Karachi Kahani…Gurya, Gharondey, Titliyan.
(A reminiscent short story) By Meherzaidi.
Woh zamaney bhi ajab the! We played with dolls and what dolls were they. Some tall, some short, some fat, some thin, some lovely ,some well ordinary looking. Just like us. Kaleidoscopic. Almost all were handmade , Kapre Ki Guryan! Plastic had not arrived, thank god, at least not in Karachi, then. Fabric dolls are my weakness, even today. Whenever I enter a new Defence Ka House in Karachi, my eyes look around for a doll, at least one fabric doll in the showcase, somewhere in a small decoration niche, a memory, loving of a sweet grandmother, a Nani or a Daadi. But then, there are no showcases, no unique furniture pieces, polished lovingly, cherished, passed from mother to daughter, over generations. There are only over-priced, copied furniture all over the house, landscaped, interior-designed, always the same.Naanis, Daadis have also changed. Gone are the white, usually, cotton saris with coloured borders, gone are the Chooridaar Pyjamas , gone are the paraphenilious Paandans! These grandmothers were also like hand made dolls. Precious, unique, panoramous.
“ Ayiee Munni zara Mujjan se paan to laadey” . Bilquis’s grandmother would call out to me just as I was preparing to take my four fabric dolls to Salma’s house to play. Mujjan was an uncle of Bilquis, my younger sister’s friend, best friend. He always seemed to have everything ready if any thing was short ranging from Paans to sewing machine oil. I think he was very organized, unlike the uncles of today, fast, furious, proactive? Uncles and aunties in thise days or you could say Mamoos, Chachas, Khalas, Phoopis , were real. Caring, sympathetic, loving, empathetic, beautiful, elegant, handsome, masculine ,always human.
Nowadays they are either Amitabh Bachan, Aishwaiyria Rai or worst still Usama Bin Laden. I would gather all my dolls in my arms , straightening out my creases, run towards the gate. Mujjan uncle would hand me the Paan leaves, even before my asking, as if he had heard as soon as grandmother spoke. His consideration.
My dolls were four that I remember, even more but I have no love for the ones I forgot. There was the one in red saree, tissue saree. She had a shiny gold Gota border.Gota was such a real ,precious lining . Not plasticized, applied, worn once and twice and forgotten like nowadays. It was applied with loving care, on borders of Sarees, Dopattas and sometimes, though rarely on Daamans, lovingly, carefully while the crafter sat on Takhats, wooden couches or divans, with cotton Chaddors ,borderwali! Kept in steel trunks for ages, to be taken out and worn again in the next generations. Eternal, Saccah or real. Putting thread in the needle was also an expertise. “Zara Sooiey Mein Dhaga Tau Daal The, Larki”. Any older lady would ask the younger one. Eyeglasses were uncommon then . Disliked also as if they were ugly appendages, like sixth finger or cleft palate! Ladies even today go for contact lenses, blue, green to match with dresses. Vanity, female vanity!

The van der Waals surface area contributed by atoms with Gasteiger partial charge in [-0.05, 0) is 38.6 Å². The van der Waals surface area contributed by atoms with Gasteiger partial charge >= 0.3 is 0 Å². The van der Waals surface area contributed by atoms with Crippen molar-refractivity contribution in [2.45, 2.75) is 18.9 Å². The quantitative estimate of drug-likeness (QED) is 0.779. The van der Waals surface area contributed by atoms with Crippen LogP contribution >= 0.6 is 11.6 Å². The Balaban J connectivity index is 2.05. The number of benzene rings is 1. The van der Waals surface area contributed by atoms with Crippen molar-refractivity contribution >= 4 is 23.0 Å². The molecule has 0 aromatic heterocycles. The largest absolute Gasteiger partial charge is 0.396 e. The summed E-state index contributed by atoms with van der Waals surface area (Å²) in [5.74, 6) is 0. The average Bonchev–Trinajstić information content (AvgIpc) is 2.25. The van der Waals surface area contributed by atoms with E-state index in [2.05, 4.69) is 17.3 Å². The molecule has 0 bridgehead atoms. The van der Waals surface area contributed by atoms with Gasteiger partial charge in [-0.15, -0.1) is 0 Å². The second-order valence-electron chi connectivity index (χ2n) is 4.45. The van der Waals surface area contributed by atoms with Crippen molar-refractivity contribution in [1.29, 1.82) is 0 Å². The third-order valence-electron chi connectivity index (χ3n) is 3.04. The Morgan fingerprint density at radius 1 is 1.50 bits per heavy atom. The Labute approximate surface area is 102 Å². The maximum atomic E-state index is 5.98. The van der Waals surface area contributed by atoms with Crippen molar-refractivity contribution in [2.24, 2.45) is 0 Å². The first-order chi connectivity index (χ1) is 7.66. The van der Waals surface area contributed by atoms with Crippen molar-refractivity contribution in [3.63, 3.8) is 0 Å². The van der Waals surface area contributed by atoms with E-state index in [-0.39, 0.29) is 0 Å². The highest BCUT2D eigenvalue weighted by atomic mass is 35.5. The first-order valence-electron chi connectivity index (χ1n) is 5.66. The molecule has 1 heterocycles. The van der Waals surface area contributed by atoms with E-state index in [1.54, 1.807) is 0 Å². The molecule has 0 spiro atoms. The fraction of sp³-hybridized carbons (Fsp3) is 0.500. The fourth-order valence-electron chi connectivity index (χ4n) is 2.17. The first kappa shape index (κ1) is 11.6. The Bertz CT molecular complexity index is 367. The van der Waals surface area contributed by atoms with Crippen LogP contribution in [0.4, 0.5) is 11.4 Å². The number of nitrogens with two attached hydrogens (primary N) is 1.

So my dolls would wear sarees, Chooridar pyjamas, frocks Baluchi or Multani embroidered Shalwar Kameez. They usually had eyes made of black thread, imitating Kaajal, like actress Zeba, or Shamim Ara. Mom always liked Nutan and Rezia Sultana. She liked women of elegance, tall stately saree clad elegance. I have a faint, faint yet clear memory of snow, ?Raj Kapoor and Vayjanti Mala, A horse carriage, a song and an Indian film in Nazimabad number “Do”, in Naseem cinema .So my dolls would sit with us talks to us, fight amongst themselves and will be covered over with cloth at night, each night carefully lest they came alive. Tradition, grandmotherly instructions. We were also careful not to keep them undressed. Always had to dress them up carefully, quickly. I often wondered at their wirey legs, long and ugly, bendable usually. Their stomachs were also full of cotton. So till late I would buy my daughter cloth dolls from Karachi Pearl Continental Hotels’ gift shop. This shop is also like Karachi, grown with me over the years, always there in the corner.
Then there were houses to be made , for dolls, for us, for the rain. These were usually made from cardbox, an important ingredient in my childhood. No chipboard . Often mud.
I loved the mudhouses, gharondey, as they would call them.
Somehow the dolls never fitted inside. The house were small, their doors small. We would all sit happily outside, us and the dolls. All alive and happy.
Then there were Titliyan. Coloured, patterened , flitting all over the two gardens we had in our house in Nazimabad number Chaar. Full of flowers, big, big crysanthemums, red, pink and even black roses, fragrant, shiny, majestic almost doll like standing in their Kiyari , quietly, in rain, in the summer.
My sister learnt her “incessant, passionate gardening” while I played with dolls and I remember a dog doll I had made myself out of towel with two button eyes . This I put near a small side gate and imagined the passerbys to be afraid of. The passerbys so important in my childhood, real, important for different reasons than today.
Dolls would solve our problems. Dolls would give us joy. Dolls would give us life. Experience.